Now is was time for Bryan to do work. It was time for the run, his strongest leg of the race. Again still worried due to him just coming off an illness, I hoped he wouldn’t burn out during the run. Watching his run splits, he started out strong at a 9:11/mi pace closing the gap on his teammates. He is usually a 7:11/mi marathon runner, but after swimming 2.4 miles and biking 112 miles, it takes a toll on the body. His parents, our friends, and myself decided to wait for Bryan at the 13.1 mile marker (halfway point of the run course).
Based on his run splits, I could tell the fatigue and dehydration was starting to take hold. His splits fluctuated between 9:11/mi and 11:22/mi. Then we saw him! He bypassed his special needs bag and ran over to us for a fist pound and high fives. Again with a giant smile on his face. He looked great. Didn’t look tired and was holding steady. His childhood best friend, jumped onto the course and ran with him for half a mile. It was cute to witness the brotherly love. He told D.J. that he couldn’t feel his legs, but from the smiles on his face no one could tell.
From there we went to 4th Street for the finish. We knew we had about two hours, but we found a spot on a crosswalk overlooking 4th Street. We sat at a table and watched and cheered on other finishers. When it was close to the time Bryan would finish, we went to the finish on the street level to cheer him in. It was so crowded! I had to push and shove my way towards the front of the finishing chute. Some people were really rude and wouldn’t let myself or Connie, Bryan’s mother, near the front to look for Bryan. A couple standing at the front told me to squeeze in by them which was very sweet. They were waiting for their brother/brother-in-law to finish his first Ironman too. After what seemed like forever waiting for Bryan, he finally approached the finish chute! “Bryan Schmidt, You are an Ironman!” the announcer shouted as he crossed at 12:24.12 for his finish time. His marathon time was 4:31.32 with a 10:21/mi average. His division place was 109 out of 308 for M35-39 and overall rank was 724 out of 2349.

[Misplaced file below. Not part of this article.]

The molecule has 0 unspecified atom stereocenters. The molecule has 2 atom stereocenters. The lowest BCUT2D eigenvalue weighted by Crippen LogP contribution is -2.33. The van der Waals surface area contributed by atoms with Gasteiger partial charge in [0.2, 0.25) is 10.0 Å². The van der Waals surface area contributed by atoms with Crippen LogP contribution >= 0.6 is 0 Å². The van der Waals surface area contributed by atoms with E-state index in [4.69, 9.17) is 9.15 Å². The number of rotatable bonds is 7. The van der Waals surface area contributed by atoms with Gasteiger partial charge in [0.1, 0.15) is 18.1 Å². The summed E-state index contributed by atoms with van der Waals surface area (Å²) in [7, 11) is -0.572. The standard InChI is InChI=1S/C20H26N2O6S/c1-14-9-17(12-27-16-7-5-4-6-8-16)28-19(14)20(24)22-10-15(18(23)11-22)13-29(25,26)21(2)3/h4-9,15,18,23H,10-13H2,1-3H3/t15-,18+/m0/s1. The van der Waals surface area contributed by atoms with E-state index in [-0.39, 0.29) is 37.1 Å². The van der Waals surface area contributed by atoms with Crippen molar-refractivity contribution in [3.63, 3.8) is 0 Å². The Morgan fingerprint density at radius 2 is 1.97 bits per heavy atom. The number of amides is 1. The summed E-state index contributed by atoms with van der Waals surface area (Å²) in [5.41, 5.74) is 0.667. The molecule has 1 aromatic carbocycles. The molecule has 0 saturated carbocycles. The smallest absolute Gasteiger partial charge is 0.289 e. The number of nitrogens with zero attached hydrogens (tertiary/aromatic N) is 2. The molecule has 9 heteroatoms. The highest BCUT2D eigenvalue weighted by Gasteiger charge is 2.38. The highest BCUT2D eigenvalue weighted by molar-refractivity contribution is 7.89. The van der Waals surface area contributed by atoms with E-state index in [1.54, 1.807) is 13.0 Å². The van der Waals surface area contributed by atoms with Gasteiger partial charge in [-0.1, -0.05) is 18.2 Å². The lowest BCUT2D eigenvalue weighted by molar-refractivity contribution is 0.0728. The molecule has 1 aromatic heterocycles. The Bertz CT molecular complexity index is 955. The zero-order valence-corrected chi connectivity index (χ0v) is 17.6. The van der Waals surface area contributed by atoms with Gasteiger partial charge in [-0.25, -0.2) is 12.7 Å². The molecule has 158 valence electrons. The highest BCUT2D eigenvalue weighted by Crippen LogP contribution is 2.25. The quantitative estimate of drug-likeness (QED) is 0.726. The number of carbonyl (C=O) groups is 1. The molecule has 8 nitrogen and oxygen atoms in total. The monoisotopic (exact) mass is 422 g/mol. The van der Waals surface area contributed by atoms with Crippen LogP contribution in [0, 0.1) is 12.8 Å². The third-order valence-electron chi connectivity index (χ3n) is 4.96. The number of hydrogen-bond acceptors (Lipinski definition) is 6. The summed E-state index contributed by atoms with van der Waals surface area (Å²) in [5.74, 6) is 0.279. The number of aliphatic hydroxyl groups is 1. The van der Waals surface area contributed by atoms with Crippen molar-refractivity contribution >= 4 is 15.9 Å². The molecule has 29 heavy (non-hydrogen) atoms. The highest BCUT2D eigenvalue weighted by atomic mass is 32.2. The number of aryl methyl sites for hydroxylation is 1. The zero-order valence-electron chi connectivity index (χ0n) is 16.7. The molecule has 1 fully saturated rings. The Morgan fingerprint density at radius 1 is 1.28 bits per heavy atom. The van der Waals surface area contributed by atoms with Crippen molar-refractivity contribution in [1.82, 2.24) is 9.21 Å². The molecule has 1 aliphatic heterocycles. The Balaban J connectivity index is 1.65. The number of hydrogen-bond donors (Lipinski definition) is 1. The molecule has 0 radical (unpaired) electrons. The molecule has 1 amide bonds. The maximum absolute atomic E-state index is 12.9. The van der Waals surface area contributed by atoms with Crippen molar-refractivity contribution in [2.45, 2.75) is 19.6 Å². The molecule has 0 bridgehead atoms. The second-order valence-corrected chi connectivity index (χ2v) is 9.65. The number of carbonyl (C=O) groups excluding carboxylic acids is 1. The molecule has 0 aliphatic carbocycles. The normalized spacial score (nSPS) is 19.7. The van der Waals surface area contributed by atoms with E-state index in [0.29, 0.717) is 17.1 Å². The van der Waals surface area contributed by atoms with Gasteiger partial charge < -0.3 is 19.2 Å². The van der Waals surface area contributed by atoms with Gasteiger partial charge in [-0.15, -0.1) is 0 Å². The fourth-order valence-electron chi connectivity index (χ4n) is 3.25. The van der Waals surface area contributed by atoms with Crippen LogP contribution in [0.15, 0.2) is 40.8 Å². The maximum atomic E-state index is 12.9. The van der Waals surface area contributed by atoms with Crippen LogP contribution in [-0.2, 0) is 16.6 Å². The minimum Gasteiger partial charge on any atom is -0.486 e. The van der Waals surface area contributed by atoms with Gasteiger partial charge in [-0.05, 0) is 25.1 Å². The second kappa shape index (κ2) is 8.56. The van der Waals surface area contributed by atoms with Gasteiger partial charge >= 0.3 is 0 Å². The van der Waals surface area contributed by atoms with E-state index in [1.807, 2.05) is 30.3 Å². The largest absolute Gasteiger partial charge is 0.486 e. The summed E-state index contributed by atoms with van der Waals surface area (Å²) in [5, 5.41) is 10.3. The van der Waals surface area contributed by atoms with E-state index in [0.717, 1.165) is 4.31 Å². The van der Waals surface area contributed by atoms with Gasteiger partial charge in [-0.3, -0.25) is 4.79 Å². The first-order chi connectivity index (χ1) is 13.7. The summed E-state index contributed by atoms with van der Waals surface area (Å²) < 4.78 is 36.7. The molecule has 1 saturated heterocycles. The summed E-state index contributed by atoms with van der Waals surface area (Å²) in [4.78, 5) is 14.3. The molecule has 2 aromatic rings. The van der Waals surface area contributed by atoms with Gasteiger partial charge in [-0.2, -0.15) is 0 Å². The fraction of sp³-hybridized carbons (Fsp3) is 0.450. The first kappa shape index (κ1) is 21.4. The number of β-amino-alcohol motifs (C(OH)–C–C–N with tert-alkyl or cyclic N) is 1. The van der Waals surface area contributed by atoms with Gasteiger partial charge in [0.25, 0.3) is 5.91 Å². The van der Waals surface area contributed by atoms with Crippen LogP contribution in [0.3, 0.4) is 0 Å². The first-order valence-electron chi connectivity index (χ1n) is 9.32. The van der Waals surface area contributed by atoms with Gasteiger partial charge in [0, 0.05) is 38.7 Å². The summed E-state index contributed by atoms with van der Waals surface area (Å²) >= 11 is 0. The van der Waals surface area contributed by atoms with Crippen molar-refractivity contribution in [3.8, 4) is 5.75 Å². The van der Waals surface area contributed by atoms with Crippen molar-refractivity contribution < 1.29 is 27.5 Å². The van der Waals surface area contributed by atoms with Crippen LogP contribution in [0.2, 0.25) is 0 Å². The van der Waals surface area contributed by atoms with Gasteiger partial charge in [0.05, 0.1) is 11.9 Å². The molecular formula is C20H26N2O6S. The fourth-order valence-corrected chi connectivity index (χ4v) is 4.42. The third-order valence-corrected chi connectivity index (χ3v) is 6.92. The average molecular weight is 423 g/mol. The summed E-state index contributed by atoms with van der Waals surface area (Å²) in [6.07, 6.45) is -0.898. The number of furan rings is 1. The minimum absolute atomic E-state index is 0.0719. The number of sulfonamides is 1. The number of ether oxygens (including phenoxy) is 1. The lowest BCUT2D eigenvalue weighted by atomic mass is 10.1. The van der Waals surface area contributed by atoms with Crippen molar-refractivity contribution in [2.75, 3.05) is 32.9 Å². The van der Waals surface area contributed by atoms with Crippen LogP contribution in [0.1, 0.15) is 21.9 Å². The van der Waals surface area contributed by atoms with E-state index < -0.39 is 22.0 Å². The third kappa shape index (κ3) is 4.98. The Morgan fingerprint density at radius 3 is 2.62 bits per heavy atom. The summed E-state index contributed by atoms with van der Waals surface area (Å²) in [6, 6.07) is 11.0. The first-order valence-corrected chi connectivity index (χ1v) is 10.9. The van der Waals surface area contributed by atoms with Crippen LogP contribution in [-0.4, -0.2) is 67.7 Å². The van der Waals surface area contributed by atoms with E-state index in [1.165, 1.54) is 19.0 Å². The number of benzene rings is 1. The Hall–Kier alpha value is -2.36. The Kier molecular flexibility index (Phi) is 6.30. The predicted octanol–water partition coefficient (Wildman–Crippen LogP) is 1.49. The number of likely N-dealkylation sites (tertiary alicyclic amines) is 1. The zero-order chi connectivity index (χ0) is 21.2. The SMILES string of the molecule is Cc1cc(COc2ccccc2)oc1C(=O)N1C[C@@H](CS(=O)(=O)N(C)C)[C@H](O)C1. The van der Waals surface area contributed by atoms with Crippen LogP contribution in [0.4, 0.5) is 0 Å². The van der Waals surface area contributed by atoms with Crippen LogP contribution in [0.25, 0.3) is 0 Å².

I was a proud wifey! I had tears in my eyes. Not only did Bryan finish his first full Ironman, but he did it coming off an illness and it was his 36th Birthday! What a way to bring in his birthday! I greeted him at the finish line with a big box of Lucky Charms and fruit snacks, his favorite.
Watching Bryan compete in the Ironman was inspirational. His months of work finally came full circle. Not once did he have a look of pain or hopelessness on his face. For a full 140.6 miles, he always had a smile and looked to be enjoying himself. It was a sight to see. He was disappointed with his time considering that he was hoping to finish an hour faster. But I told him to not be so hard on himself. The heat was a huge factor, the overall race times were slower for 2013 than the previous four years due to the temperature reaching 90 degrees. He wasn’t fully recovered from the gastroenteritis episode and it was his first full Ironman, so he wasn’t fully sure how to pace himself. He agreed, but was still a little frustrated with his performance. Now that he knows what to expect he plans to do two full Ironman’s in 2014 and two in 2015. He’s hoping that 2015 will be his qualifying year for Kona. I know he can do it and will qualify. And I look forward to being there with him, supporting and cheering him on every step of the way!